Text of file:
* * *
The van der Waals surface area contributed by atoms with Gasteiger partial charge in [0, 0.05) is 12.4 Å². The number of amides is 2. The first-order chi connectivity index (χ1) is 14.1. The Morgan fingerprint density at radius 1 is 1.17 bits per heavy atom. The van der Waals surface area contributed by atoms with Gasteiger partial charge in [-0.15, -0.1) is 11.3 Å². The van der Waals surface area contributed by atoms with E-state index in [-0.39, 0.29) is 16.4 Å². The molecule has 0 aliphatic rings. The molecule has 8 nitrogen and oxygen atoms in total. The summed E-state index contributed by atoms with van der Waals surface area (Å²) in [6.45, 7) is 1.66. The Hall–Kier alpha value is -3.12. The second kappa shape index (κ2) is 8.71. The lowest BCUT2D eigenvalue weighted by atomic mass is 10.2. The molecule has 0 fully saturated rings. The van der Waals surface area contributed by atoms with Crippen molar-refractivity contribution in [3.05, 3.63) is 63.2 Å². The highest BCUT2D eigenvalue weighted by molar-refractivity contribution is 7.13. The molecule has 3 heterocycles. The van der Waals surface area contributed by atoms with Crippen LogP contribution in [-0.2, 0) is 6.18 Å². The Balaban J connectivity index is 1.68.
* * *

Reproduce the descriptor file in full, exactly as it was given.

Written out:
The van der Waals surface area contributed by atoms with Gasteiger partial charge in [0, 0.05) is 12.4 Å². The number of amides is 2. The first-order chi connectivity index (χ1) is 14.1. The Morgan fingerprint density at radius 1 is 1.17 bits per heavy atom. The van der Waals surface area contributed by atoms with Gasteiger partial charge in [-0.15, -0.1) is 11.3 Å². The van der Waals surface area contributed by atoms with E-state index in [-0.39, 0.29) is 16.4 Å². The molecule has 0 aliphatic rings. The molecule has 8 nitrogen and oxygen atoms in total. The summed E-state index contributed by atoms with van der Waals surface area (Å²) in [6.45, 7) is 1.66. The Hall–Kier alpha value is -3.12. The second kappa shape index (κ2) is 8.71. The lowest BCUT2D eigenvalue weighted by atomic mass is 10.2. The molecule has 0 fully saturated rings. The van der Waals surface area contributed by atoms with Crippen molar-refractivity contribution in [3.05, 3.63) is 63.2 Å². The highest BCUT2D eigenvalue weighted by molar-refractivity contribution is 7.13. The molecule has 3 heterocycles. The van der Waals surface area contributed by atoms with Crippen LogP contribution in [-0.2, 0) is 6.18 Å². The Balaban J connectivity index is 1.68.